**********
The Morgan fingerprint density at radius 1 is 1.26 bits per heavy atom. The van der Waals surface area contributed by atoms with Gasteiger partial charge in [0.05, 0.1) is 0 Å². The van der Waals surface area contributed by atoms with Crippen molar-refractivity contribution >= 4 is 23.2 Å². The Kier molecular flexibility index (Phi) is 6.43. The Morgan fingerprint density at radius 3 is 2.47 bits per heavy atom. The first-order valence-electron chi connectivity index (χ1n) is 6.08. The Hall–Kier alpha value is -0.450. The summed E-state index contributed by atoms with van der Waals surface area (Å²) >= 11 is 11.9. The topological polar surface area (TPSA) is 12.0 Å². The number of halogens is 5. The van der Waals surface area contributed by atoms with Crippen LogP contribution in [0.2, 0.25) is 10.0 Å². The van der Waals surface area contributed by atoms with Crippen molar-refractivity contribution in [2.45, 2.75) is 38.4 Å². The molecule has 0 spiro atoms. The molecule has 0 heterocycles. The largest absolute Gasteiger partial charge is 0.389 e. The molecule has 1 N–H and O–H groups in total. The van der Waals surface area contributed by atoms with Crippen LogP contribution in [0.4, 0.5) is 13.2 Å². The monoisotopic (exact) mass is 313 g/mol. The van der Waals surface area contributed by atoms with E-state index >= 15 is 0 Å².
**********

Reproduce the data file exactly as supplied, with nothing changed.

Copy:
The Morgan fingerprint density at radius 1 is 1.26 bits per heavy atom. The van der Waals surface area contributed by atoms with Gasteiger partial charge in [0.05, 0.1) is 0 Å². The van der Waals surface area contributed by atoms with Crippen molar-refractivity contribution >= 4 is 23.2 Å². The Kier molecular flexibility index (Phi) is 6.43. The Morgan fingerprint density at radius 3 is 2.47 bits per heavy atom. The first-order valence-electron chi connectivity index (χ1n) is 6.08. The Hall–Kier alpha value is -0.450. The summed E-state index contributed by atoms with van der Waals surface area (Å²) >= 11 is 11.9. The topological polar surface area (TPSA) is 12.0 Å². The number of halogens is 5. The van der Waals surface area contributed by atoms with Crippen LogP contribution in [0.2, 0.25) is 10.0 Å². The van der Waals surface area contributed by atoms with Crippen molar-refractivity contribution in [2.45, 2.75) is 38.4 Å². The molecule has 0 spiro atoms. The molecule has 0 heterocycles. The largest absolute Gasteiger partial charge is 0.389 e. The molecule has 1 N–H and O–H groups in total. The van der Waals surface area contributed by atoms with Crippen LogP contribution in [0.4, 0.5) is 13.2 Å². The monoisotopic (exact) mass is 313 g/mol. The van der Waals surface area contributed by atoms with E-state index >= 15 is 0 Å².